Recommended Reading for May 5, 2010
My full-length interview with Chally, who talks about her love of sci-fi, why it’s problematic to have feminist “icons,” her experience as a teen in social justice movement, and of course, the internet.
Fiction reflects social attitudes, and the social attitudes to disabled people tend to suck. Disabled people are presented as scary, pathetic, exotic, demanding, laughable, etc.
But some tropes are popular/unique to SF.
It’s not all bad: speculative fiction allows for powerful allegory, and can also make very interesting explorations/extrapolations of future attitudes/experiences of disability.
When the media heralded you as an “innocent victim” because you had contracted AIDS through a blood transfusion, you rejected that label and stood in solidarity with thousands of HIV-positive women and men. You reminded America that all victims of AIDS are innocent.
When you became a celebrity, you embraced the opportunity to educate the nation about the AIDS epidemic, even though your only wish was to live an ordinary life.
Ryan, I wish you could know how much the world has changed since 1990, and how much you changed it.
How and why I wonder are people with no knowledge of disability so stupid. In large part I blame the mainstream media. Sob stories about disability abound. Here I refer to the heart breaking story about an ordinary person that is struck down by a disability and their life is destroyed. The reader counts his or her blessings and moves on with their day. The message however is clear, disability is bad and can run your life. The other extreme reference to disability is one I have learned to detest because I am too often put in this category–the super cripple! There was a long article in the New York Times that took the super cripple to a new and bizarre extreme. The story was a hybrid–the person portrayed, Dayniah Manderson, was a super cripple but doomed by their disability at the same time. Here I am referring to the NYT story “Bent Not Broken” by Kassie Bracken and Erik Olson (April 30) that was accompanied by a ten minute video. By the time I was done reading this story I was livid. Maudlin in the extreme, lines such as “From the time she wakes up until the hour she is lifted into bed, each moment can be a reminder of what does not fit–a spirit that does not fit a body, a body that does not fit a wheelchair, a wheelchair that does not fit a world” were painful to read. Worse yet her friend and doctor, Roberta Shapiro, who “counseled” Manderson and secured life saving surgery for her dramatically states “I couldn’t live inside her body”.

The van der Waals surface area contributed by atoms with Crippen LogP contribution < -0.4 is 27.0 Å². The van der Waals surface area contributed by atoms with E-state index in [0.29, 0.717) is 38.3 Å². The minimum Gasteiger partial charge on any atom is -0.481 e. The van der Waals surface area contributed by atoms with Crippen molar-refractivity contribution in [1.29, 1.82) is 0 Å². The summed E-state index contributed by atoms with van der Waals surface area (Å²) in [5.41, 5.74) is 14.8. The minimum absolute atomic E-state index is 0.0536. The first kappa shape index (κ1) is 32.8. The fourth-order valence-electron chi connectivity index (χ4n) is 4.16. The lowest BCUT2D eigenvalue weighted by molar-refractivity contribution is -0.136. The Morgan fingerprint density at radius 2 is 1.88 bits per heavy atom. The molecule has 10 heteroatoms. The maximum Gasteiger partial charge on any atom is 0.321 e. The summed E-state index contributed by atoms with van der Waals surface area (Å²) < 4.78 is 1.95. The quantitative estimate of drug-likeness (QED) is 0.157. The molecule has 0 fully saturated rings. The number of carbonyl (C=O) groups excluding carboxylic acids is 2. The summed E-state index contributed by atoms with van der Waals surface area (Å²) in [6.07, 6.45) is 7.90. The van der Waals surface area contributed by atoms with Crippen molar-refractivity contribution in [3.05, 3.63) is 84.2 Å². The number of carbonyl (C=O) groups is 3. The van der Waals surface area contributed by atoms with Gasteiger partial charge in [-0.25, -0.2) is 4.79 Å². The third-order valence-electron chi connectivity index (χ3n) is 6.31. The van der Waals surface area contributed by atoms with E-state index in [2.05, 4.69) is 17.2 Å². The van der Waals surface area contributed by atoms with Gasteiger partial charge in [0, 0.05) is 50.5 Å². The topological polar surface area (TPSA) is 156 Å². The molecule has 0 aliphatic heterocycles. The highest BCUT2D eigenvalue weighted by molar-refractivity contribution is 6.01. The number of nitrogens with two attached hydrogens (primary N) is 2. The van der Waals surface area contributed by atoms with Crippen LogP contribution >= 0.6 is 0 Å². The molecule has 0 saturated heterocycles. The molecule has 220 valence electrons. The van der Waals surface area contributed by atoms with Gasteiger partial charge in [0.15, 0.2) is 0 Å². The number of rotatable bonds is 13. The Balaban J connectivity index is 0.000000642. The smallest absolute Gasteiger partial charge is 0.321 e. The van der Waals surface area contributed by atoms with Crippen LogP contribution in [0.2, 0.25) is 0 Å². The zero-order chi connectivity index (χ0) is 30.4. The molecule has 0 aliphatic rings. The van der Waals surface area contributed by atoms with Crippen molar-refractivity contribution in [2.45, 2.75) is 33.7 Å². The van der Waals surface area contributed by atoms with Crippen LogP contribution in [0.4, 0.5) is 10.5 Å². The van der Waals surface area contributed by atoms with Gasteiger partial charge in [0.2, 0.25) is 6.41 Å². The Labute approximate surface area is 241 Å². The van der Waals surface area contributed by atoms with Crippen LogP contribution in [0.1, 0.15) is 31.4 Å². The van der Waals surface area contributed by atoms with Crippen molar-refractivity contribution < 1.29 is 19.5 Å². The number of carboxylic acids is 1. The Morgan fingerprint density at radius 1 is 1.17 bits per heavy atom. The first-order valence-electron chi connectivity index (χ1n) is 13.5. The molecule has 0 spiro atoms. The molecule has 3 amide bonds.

Incarcerated Girls and the HPV Vaccine [United States]
Studies show that incarcerated girls are less likely to have health insurance and more likely to live in poverty than their peers in the mainstream population. These young women are often in the exact vulnerable positions described by Szabo and others.
I learned the names of Immanuel Kant, Rosseau, and Sir Thomas More in secondary school. I cannot name similar modern philosophers from Asia. They are not taught, which led me to think they were not as important, not as good. In first year of university, my Introduction to Philosophy class textbook featured exclusively white men. A fine sampling of the thought that has shaped the Western-dominated modern world.
So when I wrote, I wrote characters and stories informed by what I consumed. They were cheap knock-offs of medieval romance novels, Forgotten Realms stories, and Disney movies. I only ever wrote a single character who was Malaysian, and she was my secret Mary Sue and had adventures that took her into otherworldly realms, never truly part of the Malaysian landscape.
For most of history, then, the life expectancy of people with Down was very low. But, with advances in knowledge and access to health care, life expectancy has risen dramatically… especially for white people.
“The government has recently introduced Bill C-11, legislation that would dramatically change the current legislation around Immigration and Refugee Protection. There are a number of problems with this legislation, which appears to have been drafted without input from key stakeholders. The Refugee Lawyers Association, Canadian Council of Refugees, Amnesty International, and the Canadian Bar Association all hold the position that this Bill should be referred to the House of Commons Standing Committee on Citizenship and Immigration BEFORE A SECOND READING. This provides the best opportunity to make amendments to the Bill.
I have contacted my MP (by email) and am forwarding a “model” letter in case you wish to contact your MP. The letter (put out by the Canadian Council for Refugees) outlines some of the main problems with the legislation, which will make it much more difficult for refugees to get a fair hearing in Canada. If you have the time and agree with the issues below, please contact your MP as well.